Reliance on NRTRDE is likely to increase in European Union countries as a result of the new EU Roaming Regulation III initiative. This introduces an obligation for mobile operators to allow their customers an option, as of 1 July 2014, to purchase roaming within the EU as a separate service. This is aimed at enhancing competition in the EU roaming market, and driving down costs (which will be regulated within the EU community and likely to be between Eur 0,21 and 0,24c per minute for outgoing calls). This provides an opportunity for new players to enter the roaming industry, including existing operators such as MVNO’s, as Alternative Roaming Providers (ARP). ARP’s, who do not have their own networks, are to be offered easier access to the roaming market, requiring network operators in other member states to grant them access to their networks at regulated wholesale prices. ARP’s may also extend their roaming offer to include ‘unregulated’ destinations ouside the EU.
This initiative will introduce some fraud risk, such as IRSF, international call forwarding and bypassing hot ‘B’ number blocking to name a few. Certainly the impact of this initiative on IRSF terminating within the EU will be interesting. Analysis of the GSM Fraud Forum High Risk Range list reveals that 16.3% of PBX, IRS and Wangiri fraud numbers submitted relate to terminations in either EU or EU acceding or candidate countries. It also shows that almost 80% of these fraud reports were from a source country located within these EU, acceding or candidate countries.
It is noted that the draft EU Roaming Regulation 111 High Level Technical Specification document clearly states that a visited MNO must make NRTRDE data available to the Home MNO in line with the current GSMA rules or become liable for any fraud losses suffered outside that reporting period. The Home MNO must then make these NRTRDE records available to the ARP in line with the same GSMA rules, or they then become liable for roaming fraud losses outside the reporting period (with slight modifications such as timing and inclusion of the visited MNO). Fraud is the responsibility of the operator implementing the retail billing, so in the case of roaming unbundling, this will be the ARP, and the Domestic Provider if the customer elects to remain with their domestic provider to provide EU roaming services.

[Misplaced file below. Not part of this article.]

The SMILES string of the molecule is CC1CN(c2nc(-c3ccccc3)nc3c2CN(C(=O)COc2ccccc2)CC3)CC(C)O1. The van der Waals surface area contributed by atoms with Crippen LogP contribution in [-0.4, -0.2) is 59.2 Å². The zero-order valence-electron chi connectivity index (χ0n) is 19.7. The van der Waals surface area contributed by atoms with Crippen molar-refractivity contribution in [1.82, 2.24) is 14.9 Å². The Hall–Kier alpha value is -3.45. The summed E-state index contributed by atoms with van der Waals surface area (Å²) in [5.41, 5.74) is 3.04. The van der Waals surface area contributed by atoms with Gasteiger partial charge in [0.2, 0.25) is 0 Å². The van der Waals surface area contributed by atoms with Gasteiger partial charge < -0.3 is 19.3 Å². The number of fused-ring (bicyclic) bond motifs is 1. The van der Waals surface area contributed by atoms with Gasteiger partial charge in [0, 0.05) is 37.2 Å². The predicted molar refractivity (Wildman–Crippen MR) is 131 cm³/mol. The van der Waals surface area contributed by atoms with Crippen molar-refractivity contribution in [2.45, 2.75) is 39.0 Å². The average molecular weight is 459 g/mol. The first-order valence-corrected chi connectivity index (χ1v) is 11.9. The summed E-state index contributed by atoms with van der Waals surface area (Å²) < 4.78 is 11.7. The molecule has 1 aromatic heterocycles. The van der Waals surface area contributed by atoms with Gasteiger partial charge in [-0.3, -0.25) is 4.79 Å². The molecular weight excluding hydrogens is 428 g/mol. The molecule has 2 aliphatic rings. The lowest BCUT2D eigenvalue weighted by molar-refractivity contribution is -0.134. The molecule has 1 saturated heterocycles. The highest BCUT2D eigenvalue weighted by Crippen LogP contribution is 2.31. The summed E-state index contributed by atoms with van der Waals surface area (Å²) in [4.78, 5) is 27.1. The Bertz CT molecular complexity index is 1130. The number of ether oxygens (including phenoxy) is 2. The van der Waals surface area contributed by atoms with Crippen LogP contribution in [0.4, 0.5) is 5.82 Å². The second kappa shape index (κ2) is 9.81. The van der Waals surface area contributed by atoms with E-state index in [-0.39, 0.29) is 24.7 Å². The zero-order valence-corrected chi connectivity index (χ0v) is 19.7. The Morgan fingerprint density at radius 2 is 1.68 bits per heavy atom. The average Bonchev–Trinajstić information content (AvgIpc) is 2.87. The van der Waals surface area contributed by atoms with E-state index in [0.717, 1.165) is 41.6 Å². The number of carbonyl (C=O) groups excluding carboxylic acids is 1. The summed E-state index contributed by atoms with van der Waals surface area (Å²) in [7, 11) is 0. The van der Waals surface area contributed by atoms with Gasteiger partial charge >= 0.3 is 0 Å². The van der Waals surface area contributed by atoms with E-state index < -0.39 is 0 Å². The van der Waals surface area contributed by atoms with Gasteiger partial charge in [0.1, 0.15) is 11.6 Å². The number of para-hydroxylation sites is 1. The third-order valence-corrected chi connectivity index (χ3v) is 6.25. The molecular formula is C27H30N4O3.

This creates an interesing situation, where the HPMN now has some responsibility towards the VPMN for roaming traffic generated by an ARP’s customer. NRTRDE files will be delivered from the VPMN to the HPMN, who must then identify records that relate to the ARP’s customers, and forward these records on. In this situation, the fraud risk increases significantly if either (or both) the HPMN and the ARP do not have systems or processes in place for 24/7 monitoring of inbound NRTRDE records.
It is understood that a current proposal for Fraud Management involves using an On-line Charging System (OCS) through CAMEL however this requires all Local Break-Out Operators (LBO’s) to support, and move Post-Pay services, to CAMEL.
While the OCS initiative would provide significant advantages for real time roaming fraud management, the value of NRTRDE as an effective fraud detection tool when monitored 24×7 should not be under-estimated, and depending on how the EU Roaming Initiative develops, could deliver increased value for European operators providing EU regulated roaming solutions. If the decision is taken that OCS will be required to support the EU Roaming Regulation initiative, this will require significant investment by European operators and it is likely that implementation could suffer similar delays to those experienced with NRTRDE implementation. With a mandatory date of 1 July 2014 for European operators to provide these new regulated roaming services, NRTRDE may remain a preferred alternative to some roaming access service providers.